• LeBron James offered high praise for the league’s top rookies after defeating both of their squads, Kyle Goon of the Orange County Register relays. James led Los Angeles to wins over Memphis and Ja Morant and a pair of victories over New Orleans and Zion Williamson“It’s a hell of a rookie class, I’ll tell you that,” James said. “These kids are special.”

Community Shootaround: Coach Of The Year Favorites

This season, the Coach of the Year race appears to have plenty of intriguing candidates. With the All-Star break upon us, we at Hoops Rumors deemed it a good time to reflect on where things stand currently.

Mike Budenholzer is leading the 46-8 Bucks towards potentially the NBA’s third-ever 70+ win season. Superstar forward Giannis Antetokounmpo may win his second consecutive MVP award under Budenholzer’s tutelage, while wing Khris Middleton has made his second straight All-Star team.

In their second year under Nick Nurse, the Raptors are miraculously on pace for a better record than they had during a champion run last year, minus 2019 Finals MVP Kawhi Leonard. Pascal Siakam has blossomed into an All-Star starter. Fellow All-Star Kyle Lowry has remained a steadying presence on the court. Fred VanVleet, OG Anunoby and Norman Powell have all taken notable leaps.

Erik Spoelstra has coached the new-look Heat to a 35-19 record in the East, helped center Bam Adebayo become a first-time All-Star, and made the most out of promising rookies Tyler Herro and Kendrick Nunn, plus second-year sharpshooter Duncan Robinson.

The Celtics lost Kyrie Irving and Al Horford to free agency over the summer, and signed Kemba Walker in Irving’s stead. Team chemistry appears to have improved significantly, and coach Brad Stevens has helped Walker return to the All-Star game and Jayson Tatum make his first appearance in the big show, while leading Boston to a 38-16 record (including a recent eight-game win streak).

Though the Lakers missed out on signing priority head coach options Tyronn Lue and Monty Williams over the summer, their supposed “consolation” option Frank Vogel has impressed in his first season with the team. The Lakers have a 41-12 record, tops in the West thus far, and have been able to incorporate several mercurial veterans into an upbeat, defensive-oriented locker room atmosphere.

There are several contenders elsewhere in the NBA. Billy Donovan has helped take the Thunder to a surprisingly robust 33-22 record. Rick Carlisle has brought the Mavericks back to the thick of the playoff hunt with an identical record to the Thunder’s and helped Luka Doncic become a first-time All-Star starter. 35-year-old coach Taylor Jenkins has brought the young Grizzlies back to relevance after the team offloaded former franchise cornerstones Marc Gasol and Mike Conley in 2019.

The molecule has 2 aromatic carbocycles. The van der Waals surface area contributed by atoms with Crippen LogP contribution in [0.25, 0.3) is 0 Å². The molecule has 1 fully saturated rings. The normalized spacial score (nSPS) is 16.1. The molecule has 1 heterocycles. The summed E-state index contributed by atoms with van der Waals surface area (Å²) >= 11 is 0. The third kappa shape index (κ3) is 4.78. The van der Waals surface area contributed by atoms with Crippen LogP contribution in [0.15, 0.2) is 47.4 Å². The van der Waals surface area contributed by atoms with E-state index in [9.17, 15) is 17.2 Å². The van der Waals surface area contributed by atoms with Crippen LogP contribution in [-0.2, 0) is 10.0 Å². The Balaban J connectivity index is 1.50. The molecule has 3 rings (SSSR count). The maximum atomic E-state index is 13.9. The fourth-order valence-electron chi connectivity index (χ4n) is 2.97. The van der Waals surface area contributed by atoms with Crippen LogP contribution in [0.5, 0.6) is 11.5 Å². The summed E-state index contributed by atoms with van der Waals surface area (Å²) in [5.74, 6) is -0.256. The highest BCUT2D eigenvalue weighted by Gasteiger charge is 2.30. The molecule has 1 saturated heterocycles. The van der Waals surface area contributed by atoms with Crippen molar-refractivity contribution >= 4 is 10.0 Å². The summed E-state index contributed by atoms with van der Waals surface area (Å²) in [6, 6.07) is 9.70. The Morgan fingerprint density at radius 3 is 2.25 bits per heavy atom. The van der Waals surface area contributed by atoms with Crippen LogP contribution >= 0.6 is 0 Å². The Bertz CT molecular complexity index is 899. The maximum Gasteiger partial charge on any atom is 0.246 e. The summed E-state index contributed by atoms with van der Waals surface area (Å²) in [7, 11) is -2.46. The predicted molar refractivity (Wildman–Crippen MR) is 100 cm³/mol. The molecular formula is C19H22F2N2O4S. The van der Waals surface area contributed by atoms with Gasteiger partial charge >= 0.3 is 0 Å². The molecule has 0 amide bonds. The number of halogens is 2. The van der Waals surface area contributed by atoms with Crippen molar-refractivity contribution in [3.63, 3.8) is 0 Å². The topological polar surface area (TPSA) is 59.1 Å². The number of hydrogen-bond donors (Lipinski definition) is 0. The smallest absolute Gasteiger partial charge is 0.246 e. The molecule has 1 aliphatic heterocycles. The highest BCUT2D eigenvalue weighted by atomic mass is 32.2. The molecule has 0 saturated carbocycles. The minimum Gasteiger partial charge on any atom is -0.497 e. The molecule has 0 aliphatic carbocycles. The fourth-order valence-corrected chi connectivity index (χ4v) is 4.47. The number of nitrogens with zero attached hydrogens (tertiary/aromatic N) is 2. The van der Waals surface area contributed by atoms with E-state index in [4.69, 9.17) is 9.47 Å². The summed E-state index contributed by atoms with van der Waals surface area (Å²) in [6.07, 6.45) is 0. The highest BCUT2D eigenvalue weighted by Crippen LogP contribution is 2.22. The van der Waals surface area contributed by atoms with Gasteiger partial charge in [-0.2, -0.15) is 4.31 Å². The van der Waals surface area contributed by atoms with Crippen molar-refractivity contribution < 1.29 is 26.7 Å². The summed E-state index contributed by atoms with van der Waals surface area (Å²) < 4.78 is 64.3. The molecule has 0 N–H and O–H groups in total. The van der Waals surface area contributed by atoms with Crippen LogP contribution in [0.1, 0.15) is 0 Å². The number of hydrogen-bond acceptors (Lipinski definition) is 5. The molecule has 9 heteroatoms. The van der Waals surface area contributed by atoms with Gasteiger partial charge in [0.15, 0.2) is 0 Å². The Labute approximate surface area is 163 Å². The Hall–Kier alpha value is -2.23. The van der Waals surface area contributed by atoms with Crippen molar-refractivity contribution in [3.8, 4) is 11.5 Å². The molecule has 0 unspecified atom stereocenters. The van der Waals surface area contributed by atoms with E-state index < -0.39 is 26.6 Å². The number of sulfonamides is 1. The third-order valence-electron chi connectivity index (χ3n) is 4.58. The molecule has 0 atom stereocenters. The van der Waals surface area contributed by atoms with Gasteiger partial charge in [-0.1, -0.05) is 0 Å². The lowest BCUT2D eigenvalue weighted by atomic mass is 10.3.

Who do you think will walk away with Coach of the Year hardware in 2020? Let us know!

L.A. Notes: Bryant, Kupchak, George, West

The Lakers returned to practice today for the first time since Kobe Bryant‘s death on Sunday, writes Greg Beacham of The Associated Press. The mood was reserved as players tried to move beyond the tragedy and focus on basketball. Some of them, including Anthony Davis, spent time looking at Bryant’s two retired numbers hanging in the rafters before practice began.

“We want to represent what Kobe was about, more than anything,” said coach Frank Vogel, who was the only person to address the media after the workout. “We’ve always wanted to make him proud, and that’s not going to be any different now.”

The Lakers’ game against the Clippers last night was postponed to give the organization more time to deal with the tragedy. Instead, the team held an afternoon gathering where players and coaches shared stories and memories of Bryant. The meeting was “therapeutic and beneficial,” according to Vogel.

“It’s been something that has touched my family, being the father of daughters, and it’s been very emotional,” he said. “It’s something that brings us together. I’m around the people who were closest to Kobe throughout his time here, and it’s been just a deeply saddening time for all of us.”

There’s more from Los Angeles:

  • The franchise-altering trade that brought Bryant to the Lakers in 1996 nearly didn’t happen, Hornets general manager Mitch Kupchak tells Rick Bonnell of The Charlotte Observer. Kupchak, who served as assistant GM for the Lakers at the time, said Charlotte had second thoughts about going through with the deal. “I think we always felt that we’d get the deal done,” Kupchak said. “Certainly, history would have been a lot different, at least from a Lakers point-of-view. Kobe would have been great no matter where he was.”